So, imagine how long those cables will last… Not to mention the USB and headphone connectors themselves.

Now, one huge pro of this microphone is the “Mute” button on the top, which is something I wish more USB microphones would feature, and also that it comes with a shock mount, so yes, there are some really good things that HyperX did right here.

Lastly, this microphone is marketed towards gamers mostly, so why on earth does it need four polar patterns? You only need a Cardioid one as a gamer/streamer and the cost could’ve been significantly lower if they didn’t include the extra three.

This is definitely a con, but some people may use those extra patterns sometime.


  • Polar Pattern; Cardioid, stereo, omni- and bidirectional
  • Frequency Response: 20Hz- 20kHz
  • Sample Rate: 48kHz/16-bit
  • Sensitivity: -36dB
  • Weight: 254g

You can get the HyperX Quadcast here.

Which one should you go for?

These two microphones are completely different and serve different purposes (because of the HyperX’s four polar patterns). Although, it’s worth noting that you will be using the cardioid pattern 99% of the time unless you’re using the stereo pattern to record music, or the omni/bidirectional ones to record a podcast.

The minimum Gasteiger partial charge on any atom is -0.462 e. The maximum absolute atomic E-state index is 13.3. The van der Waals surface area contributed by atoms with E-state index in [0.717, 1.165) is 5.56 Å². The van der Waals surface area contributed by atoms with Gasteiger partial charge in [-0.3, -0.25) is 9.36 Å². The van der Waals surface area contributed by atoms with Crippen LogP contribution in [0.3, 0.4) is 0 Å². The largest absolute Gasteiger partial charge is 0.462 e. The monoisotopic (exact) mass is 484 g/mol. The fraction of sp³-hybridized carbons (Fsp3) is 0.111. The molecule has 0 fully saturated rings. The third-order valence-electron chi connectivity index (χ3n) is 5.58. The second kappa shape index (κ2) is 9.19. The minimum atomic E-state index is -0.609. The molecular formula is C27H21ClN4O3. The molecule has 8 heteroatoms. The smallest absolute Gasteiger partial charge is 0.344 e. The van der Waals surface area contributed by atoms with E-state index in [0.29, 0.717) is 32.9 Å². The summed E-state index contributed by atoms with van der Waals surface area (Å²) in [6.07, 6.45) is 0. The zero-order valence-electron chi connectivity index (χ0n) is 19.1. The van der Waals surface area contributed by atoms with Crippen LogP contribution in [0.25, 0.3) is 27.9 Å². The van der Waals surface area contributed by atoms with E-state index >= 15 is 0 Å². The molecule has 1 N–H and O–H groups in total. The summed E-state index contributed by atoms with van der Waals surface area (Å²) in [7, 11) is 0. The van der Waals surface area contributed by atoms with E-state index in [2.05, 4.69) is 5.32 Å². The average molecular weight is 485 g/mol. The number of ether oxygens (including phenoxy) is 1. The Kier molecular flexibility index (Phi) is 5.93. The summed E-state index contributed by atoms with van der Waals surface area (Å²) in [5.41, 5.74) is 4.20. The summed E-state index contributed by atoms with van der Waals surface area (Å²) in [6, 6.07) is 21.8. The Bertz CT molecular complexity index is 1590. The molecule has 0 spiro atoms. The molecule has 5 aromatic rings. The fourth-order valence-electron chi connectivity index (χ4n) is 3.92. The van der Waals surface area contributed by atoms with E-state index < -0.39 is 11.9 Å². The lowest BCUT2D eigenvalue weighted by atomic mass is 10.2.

If you’re only going to be using the cardioid pattern, then go with the Rode NT USB Mini. Not only does it sound a lot better but it also sells for a lot less, plus it’s quite smaller than the HyperX.

The only reason I would go with the HyperX Quadcast is if I really need a multi-polar microphone, but that’s really the only reason and the truth is that you should go with the Blue Yeti in that case.

Still, I believe that the Rode wins overall because of the lower price tag.

Other alternatives

I reviewed a couple USB mics already and there are two that stand out: The Audio-Technica AT2020+ USB, the Elgato Wave 3 and the Samson G-Track Pro.

The AT2020+ USB sounds great, similar to the Elgato Wave 3 in my opinion, but it’s completely made out of metal, so there’s that, but it doesn’t come with the included software, so I don’t think it’s as good for streamers.

The Elgato Wave 3 comes with a software specifically designed for streamers since it allows you to set up a limiter to prevent volume spikes, a high-pass filter to lower the proximity effect, and it also lets you control the volume of all the different apps you’re streaming to create a good mix. So, if you’re a gamer/streamer, this one might be a good choice.

The Samson G-Track Pro is an interesting alternative, mainly for guitarists and bassists since it features an instrument jack that lets you record both the microphone signal and the instrument signal to separate tracks, and you can even use it with amp simulation software with very low latency.


The Rode NT USB Mini is far better than the HyperX Quadcast in my humble opinion: It’s far cheaper, it only has one polar pattern but records much better with it than the HyperX (it could be considered a “one-trick pony” instead of a “jack of all trades”, like the HyperX.

Additionally, it comes with the Rode Connect software which is great for streaming & gaming.